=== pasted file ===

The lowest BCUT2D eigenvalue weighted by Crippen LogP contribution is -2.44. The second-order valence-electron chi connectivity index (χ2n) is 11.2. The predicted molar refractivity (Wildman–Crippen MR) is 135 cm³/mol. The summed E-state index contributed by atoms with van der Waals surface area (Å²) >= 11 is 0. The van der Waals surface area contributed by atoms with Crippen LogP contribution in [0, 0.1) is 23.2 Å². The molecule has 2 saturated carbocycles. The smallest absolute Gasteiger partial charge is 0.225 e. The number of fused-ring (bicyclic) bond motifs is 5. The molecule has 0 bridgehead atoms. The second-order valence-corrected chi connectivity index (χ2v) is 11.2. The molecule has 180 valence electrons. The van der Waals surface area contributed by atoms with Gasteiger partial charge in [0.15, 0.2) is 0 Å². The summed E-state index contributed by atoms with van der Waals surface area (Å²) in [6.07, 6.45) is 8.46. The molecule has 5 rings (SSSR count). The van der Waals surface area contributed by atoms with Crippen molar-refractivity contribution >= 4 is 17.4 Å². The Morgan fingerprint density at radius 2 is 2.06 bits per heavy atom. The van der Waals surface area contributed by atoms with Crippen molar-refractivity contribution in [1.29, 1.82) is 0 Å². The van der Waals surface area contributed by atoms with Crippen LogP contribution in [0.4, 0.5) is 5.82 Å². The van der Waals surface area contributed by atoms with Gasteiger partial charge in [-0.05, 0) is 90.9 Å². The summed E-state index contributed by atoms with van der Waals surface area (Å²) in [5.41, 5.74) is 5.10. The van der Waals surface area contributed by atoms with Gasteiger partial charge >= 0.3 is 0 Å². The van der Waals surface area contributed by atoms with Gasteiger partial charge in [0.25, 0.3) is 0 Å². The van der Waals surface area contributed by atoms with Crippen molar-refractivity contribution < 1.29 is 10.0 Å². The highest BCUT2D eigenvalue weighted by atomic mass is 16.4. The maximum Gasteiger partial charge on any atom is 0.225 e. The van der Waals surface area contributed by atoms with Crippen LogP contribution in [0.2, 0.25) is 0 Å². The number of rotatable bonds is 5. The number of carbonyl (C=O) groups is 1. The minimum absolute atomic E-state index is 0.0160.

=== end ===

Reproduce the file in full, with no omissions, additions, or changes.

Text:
The lowest BCUT2D eigenvalue weighted by Crippen LogP contribution is -2.44. The second-order valence-electron chi connectivity index (χ2n) is 11.2. The predicted molar refractivity (Wildman–Crippen MR) is 135 cm³/mol. The summed E-state index contributed by atoms with van der Waals surface area (Å²) >= 11 is 0. The van der Waals surface area contributed by atoms with Crippen LogP contribution in [0, 0.1) is 23.2 Å². The molecule has 2 saturated carbocycles. The smallest absolute Gasteiger partial charge is 0.225 e. The number of fused-ring (bicyclic) bond motifs is 5. The molecule has 0 bridgehead atoms. The second-order valence-corrected chi connectivity index (χ2v) is 11.2. The molecule has 180 valence electrons. The van der Waals surface area contributed by atoms with Gasteiger partial charge in [0.15, 0.2) is 0 Å². The summed E-state index contributed by atoms with van der Waals surface area (Å²) in [6.07, 6.45) is 8.46. The molecule has 5 rings (SSSR count). The van der Waals surface area contributed by atoms with Crippen molar-refractivity contribution >= 4 is 17.4 Å². The Morgan fingerprint density at radius 2 is 2.06 bits per heavy atom. The van der Waals surface area contributed by atoms with Crippen molar-refractivity contribution in [1.29, 1.82) is 0 Å². The van der Waals surface area contributed by atoms with Crippen LogP contribution in [0.4, 0.5) is 5.82 Å². The van der Waals surface area contributed by atoms with Gasteiger partial charge in [-0.05, 0) is 90.9 Å². The summed E-state index contributed by atoms with van der Waals surface area (Å²) in [5.41, 5.74) is 5.10. The van der Waals surface area contributed by atoms with Gasteiger partial charge >= 0.3 is 0 Å². The van der Waals surface area contributed by atoms with Gasteiger partial charge in [0.25, 0.3) is 0 Å². The van der Waals surface area contributed by atoms with Crippen molar-refractivity contribution < 1.29 is 10.0 Å². The highest BCUT2D eigenvalue weighted by atomic mass is 16.4. The maximum Gasteiger partial charge on any atom is 0.225 e. The van der Waals surface area contributed by atoms with Crippen LogP contribution in [0.2, 0.25) is 0 Å². The number of rotatable bonds is 5. The number of carbonyl (C=O) groups is 1. The minimum absolute atomic E-state index is 0.0160.